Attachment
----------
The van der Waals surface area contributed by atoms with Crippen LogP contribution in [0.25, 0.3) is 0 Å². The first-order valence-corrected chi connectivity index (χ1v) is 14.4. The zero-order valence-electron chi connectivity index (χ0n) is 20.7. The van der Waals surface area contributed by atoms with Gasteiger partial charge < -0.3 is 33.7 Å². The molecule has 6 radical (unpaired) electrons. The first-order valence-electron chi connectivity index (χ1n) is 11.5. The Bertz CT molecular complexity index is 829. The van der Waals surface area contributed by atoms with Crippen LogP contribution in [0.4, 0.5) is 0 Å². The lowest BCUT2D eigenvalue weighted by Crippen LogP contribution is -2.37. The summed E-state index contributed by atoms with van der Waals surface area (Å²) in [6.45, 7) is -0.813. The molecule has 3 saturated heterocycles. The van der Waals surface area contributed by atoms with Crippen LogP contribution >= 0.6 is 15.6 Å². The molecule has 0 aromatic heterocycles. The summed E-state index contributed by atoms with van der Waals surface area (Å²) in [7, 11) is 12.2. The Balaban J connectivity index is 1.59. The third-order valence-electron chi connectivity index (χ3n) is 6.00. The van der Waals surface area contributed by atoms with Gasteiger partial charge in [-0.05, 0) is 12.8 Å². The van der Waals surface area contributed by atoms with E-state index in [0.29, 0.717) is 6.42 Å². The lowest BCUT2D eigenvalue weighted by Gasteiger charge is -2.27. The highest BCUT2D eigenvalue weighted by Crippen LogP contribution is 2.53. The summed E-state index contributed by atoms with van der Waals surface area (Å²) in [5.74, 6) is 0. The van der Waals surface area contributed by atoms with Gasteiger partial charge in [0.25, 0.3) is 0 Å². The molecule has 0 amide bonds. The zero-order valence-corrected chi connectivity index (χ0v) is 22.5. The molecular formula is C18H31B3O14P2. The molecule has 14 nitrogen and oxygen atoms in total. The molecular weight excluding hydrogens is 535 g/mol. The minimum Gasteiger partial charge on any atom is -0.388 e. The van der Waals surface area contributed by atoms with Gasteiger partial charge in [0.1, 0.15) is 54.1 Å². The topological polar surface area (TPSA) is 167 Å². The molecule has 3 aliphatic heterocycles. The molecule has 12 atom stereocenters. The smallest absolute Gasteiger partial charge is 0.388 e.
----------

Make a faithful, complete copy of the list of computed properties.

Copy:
The van der Waals surface area contributed by atoms with Crippen LogP contribution in [0.25, 0.3) is 0 Å². The first-order valence-corrected chi connectivity index (χ1v) is 14.4. The zero-order valence-electron chi connectivity index (χ0n) is 20.7. The van der Waals surface area contributed by atoms with Gasteiger partial charge < -0.3 is 33.7 Å². The molecule has 6 radical (unpaired) electrons. The first-order valence-electron chi connectivity index (χ1n) is 11.5. The Bertz CT molecular complexity index is 829. The van der Waals surface area contributed by atoms with Crippen LogP contribution in [0.4, 0.5) is 0 Å². The lowest BCUT2D eigenvalue weighted by Crippen LogP contribution is -2.37. The summed E-state index contributed by atoms with van der Waals surface area (Å²) in [6.45, 7) is -0.813. The molecule has 3 saturated heterocycles. The van der Waals surface area contributed by atoms with Crippen LogP contribution >= 0.6 is 15.6 Å². The molecule has 0 aromatic heterocycles. The summed E-state index contributed by atoms with van der Waals surface area (Å²) in [7, 11) is 12.2. The Balaban J connectivity index is 1.59. The third-order valence-electron chi connectivity index (χ3n) is 6.00. The van der Waals surface area contributed by atoms with Gasteiger partial charge in [-0.05, 0) is 12.8 Å². The van der Waals surface area contributed by atoms with E-state index in [0.29, 0.717) is 6.42 Å². The lowest BCUT2D eigenvalue weighted by Gasteiger charge is -2.27. The highest BCUT2D eigenvalue weighted by Crippen LogP contribution is 2.53. The summed E-state index contributed by atoms with van der Waals surface area (Å²) in [5.74, 6) is 0. The van der Waals surface area contributed by atoms with Gasteiger partial charge in [0.25, 0.3) is 0 Å². The molecule has 0 amide bonds. The zero-order valence-corrected chi connectivity index (χ0v) is 22.5. The molecular formula is C18H31B3O14P2. The molecule has 14 nitrogen and oxygen atoms in total. The molecular weight excluding hydrogens is 535 g/mol. The minimum Gasteiger partial charge on any atom is -0.388 e. The van der Waals surface area contributed by atoms with Gasteiger partial charge in [0.1, 0.15) is 54.1 Å². The topological polar surface area (TPSA) is 167 Å². The molecule has 3 aliphatic heterocycles. The molecule has 12 atom stereocenters. The smallest absolute Gasteiger partial charge is 0.388 e.